City of Festivals & Cuisine

As one would expect of a premier destination, Charleston is equally appreciated for its uniquely artistic culture. It’s hard to discuss Charleston without mentioning the popular the Spoleto and Piccolo Spoleto Arts Festivals, the Southeastern Wildlife Convention, and the wildly popular Cooper River (10K) Bridge Run, which collectively speak to the spirit and personality of our fun loving community. Charleston is also internationally renowned for its large collection of award winning restaurants and an overarching culture of culinary creativity, which is no surprise considering Charleston’s large and diverse community of artists and creatives. And with the sophisticated shops and galleries of the King Street shopping district (including Saks Fifth Avenue, the Orient Express Charleston Place, and other destination shops), the artisan stalls of Market Street no longer dominate the Charleston shopping experience. With an approximate population of just 115,000, the City of Charleston comprises about one fifth of Greater Charleston’s estimated half million residents, but it is unquestionably “downtown” to all Greater Charlestonians no matter which town or municipality collects our taxes. This is partly due to the tight proximity of the towns, but it’s mostly a reflection of the unusually high degree of unity that exists across the Greater Charleston area.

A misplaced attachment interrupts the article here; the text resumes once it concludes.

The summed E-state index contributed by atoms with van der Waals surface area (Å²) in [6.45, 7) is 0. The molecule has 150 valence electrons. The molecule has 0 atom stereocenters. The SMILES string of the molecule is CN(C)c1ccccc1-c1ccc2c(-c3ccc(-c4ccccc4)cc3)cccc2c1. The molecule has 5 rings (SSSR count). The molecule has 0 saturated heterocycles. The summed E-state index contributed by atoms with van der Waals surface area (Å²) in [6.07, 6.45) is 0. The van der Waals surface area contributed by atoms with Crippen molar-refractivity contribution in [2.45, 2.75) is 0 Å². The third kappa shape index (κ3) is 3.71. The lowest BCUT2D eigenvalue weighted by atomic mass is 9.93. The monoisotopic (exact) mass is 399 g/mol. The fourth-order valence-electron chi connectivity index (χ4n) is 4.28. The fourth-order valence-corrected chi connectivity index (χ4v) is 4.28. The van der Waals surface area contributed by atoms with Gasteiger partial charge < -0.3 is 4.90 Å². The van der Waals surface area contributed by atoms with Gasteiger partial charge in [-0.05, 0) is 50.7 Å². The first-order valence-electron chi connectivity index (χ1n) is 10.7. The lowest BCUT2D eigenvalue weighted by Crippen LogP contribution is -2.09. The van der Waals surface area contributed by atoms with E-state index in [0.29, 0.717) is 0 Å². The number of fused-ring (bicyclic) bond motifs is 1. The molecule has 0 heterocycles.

The Heart of Greater Charleston

Rich in church history, Charleston is also known as the Holy City. The many church steeples that set off the city’s pristine skyline are a charming a tie to the city’s past, but are also a clear a statement of its core values. The city takes great care to ensure no building eclipse the steeples. Charleston takes pride in its history as a true bastion of religious tolerance during colonial times, and today Charleston — Like all of Greater Charleston — is almost exclusively a Judeo-Christian culture, which reflects well in the charm, kindness, and family values our residents. While historic Charleston is best known as the birthplace of the Civil War, the area was arguably an even larger player in the revolutionary war. The film “The Patriot” (with Mel Gibson) was based on the role Greater Charleston and its citizens played during the revolutionary war. The City consists of three major sections separated by the Ashley River to the west and the Cooper River to the east. Downtown Charleston is the tip of the peninsula created where the two rivers meet at Charleston Harbor.